A great percentage of discs are still handy to have around -- the Disney/Pixar stuff, basically. Even if grandkids don't ever enter my family picture, some occasion usually presents itself in the form of kids-of-friends, or other family members. So I don't begrudge those purchases -- we already got our money's worth throughout the girls' childhood.

I would estimate that at least 75% of the DVDs I own will never be played/seen by me a second time.

Of these, even the uber-classic movies I just knew I'd queue up at least once a year, are just . . . taking up space. The Godfather trilogy, for instance. Millennials are getting a bad rap because they get twitchy within minutes of the opening sequence -- but sheesh: so do I. Who wants to sit through over three hours of a single movie -- one of three -- when there's all this fabulous television to catch up with?

And now with streaming and on-demand being what it is, the catalog of possibilities is far larger than I ever could have imagined when I initially forked over the $5-$25.

Still and all, there are a handful of movie DVDs I value -- deeply. In some cases you can easily get the movie on demand, but there remains a larded pantry of wonders on the DVD extras. In other cases, it's just a fondness unique to the fetish of the particular package in question.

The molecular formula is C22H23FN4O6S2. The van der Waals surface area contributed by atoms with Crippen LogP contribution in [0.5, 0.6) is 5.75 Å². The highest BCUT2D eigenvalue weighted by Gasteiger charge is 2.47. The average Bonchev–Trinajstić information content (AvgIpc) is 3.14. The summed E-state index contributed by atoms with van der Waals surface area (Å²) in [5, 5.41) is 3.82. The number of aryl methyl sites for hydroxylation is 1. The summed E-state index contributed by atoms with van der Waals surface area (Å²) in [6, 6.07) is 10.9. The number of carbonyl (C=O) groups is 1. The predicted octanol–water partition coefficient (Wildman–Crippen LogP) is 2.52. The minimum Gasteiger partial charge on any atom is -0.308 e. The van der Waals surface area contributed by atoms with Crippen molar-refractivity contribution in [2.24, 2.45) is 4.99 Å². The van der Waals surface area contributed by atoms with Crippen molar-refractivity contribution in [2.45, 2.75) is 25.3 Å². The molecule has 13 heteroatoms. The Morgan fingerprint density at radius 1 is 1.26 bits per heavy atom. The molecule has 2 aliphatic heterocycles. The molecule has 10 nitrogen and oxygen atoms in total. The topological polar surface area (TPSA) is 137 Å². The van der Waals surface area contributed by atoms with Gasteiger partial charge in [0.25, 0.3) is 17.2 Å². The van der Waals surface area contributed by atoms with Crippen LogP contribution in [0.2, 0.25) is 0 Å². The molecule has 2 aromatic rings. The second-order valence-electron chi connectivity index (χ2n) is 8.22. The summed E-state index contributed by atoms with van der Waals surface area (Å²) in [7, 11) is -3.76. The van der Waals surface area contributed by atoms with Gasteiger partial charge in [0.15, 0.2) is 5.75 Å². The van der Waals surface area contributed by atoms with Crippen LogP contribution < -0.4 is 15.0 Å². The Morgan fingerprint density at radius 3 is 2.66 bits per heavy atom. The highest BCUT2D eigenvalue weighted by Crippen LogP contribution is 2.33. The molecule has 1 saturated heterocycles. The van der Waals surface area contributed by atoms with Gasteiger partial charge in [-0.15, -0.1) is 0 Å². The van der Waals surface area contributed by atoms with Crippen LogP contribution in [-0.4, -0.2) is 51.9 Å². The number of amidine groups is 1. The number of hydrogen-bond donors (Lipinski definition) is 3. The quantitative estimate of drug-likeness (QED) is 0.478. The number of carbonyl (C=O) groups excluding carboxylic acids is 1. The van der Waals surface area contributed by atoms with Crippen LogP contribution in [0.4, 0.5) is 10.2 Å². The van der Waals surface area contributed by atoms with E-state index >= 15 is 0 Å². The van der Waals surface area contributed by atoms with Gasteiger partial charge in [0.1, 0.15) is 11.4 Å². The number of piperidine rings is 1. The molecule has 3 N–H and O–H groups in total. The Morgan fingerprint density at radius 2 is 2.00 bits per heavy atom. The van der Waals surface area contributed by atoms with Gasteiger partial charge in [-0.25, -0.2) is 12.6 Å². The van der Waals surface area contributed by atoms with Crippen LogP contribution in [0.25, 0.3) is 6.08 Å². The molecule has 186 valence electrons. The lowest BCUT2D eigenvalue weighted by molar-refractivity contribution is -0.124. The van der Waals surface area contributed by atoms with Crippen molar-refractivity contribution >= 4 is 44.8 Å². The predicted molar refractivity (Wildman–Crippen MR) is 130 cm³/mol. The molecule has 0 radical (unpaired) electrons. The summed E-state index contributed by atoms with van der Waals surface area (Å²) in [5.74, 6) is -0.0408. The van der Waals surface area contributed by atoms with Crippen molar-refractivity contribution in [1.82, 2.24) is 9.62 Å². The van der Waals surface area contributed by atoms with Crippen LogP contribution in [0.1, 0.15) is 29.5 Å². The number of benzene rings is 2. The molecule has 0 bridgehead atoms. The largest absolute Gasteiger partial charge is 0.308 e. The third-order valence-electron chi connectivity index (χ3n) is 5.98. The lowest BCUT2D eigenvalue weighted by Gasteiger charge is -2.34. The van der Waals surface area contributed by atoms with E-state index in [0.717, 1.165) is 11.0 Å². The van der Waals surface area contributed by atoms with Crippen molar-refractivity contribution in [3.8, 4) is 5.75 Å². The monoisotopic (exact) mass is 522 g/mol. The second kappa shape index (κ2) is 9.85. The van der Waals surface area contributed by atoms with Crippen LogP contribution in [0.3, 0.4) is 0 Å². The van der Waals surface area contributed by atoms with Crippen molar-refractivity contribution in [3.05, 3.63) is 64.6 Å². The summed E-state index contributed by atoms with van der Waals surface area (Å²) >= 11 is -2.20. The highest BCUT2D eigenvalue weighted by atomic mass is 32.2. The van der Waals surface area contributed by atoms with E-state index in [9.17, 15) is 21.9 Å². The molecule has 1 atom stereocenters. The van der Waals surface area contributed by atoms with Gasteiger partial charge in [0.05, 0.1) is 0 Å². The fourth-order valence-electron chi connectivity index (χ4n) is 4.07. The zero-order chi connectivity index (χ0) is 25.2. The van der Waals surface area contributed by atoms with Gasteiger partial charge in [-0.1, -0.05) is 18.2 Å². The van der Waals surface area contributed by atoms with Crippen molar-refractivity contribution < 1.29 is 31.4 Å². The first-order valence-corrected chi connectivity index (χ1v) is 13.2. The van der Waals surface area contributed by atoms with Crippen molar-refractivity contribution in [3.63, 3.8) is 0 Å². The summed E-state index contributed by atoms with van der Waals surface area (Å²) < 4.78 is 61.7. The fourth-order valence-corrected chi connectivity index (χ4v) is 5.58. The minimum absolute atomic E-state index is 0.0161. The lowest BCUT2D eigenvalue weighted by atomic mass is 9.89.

So this is me, coming out of "listing" retirement and announcing my list of cherished DVDs. Might be a top-10, I don't know. We'll see. What I won't do is put them in any particular order, with the exception of Number 1 -- because there is a particular DVD among the bunch that delivers maximal marginal utility.

Stay tuned.

Wednesday, July 27, 2016

Star Trek Beyond

"Well, that was fun."

I thought I should get it out there right away, as we were exiting the theatre. I've sometimes held on to my opinions, usually a clear sign that I'm still trying to figure out what went wrong with the movie. I didn't want to be Daddy Downer, yet again. I knew what was wrong with this movie, yet I enjoyed it regardless. Might as well own up to that fact, I figured, and give the young 'uns permission to express their own delight.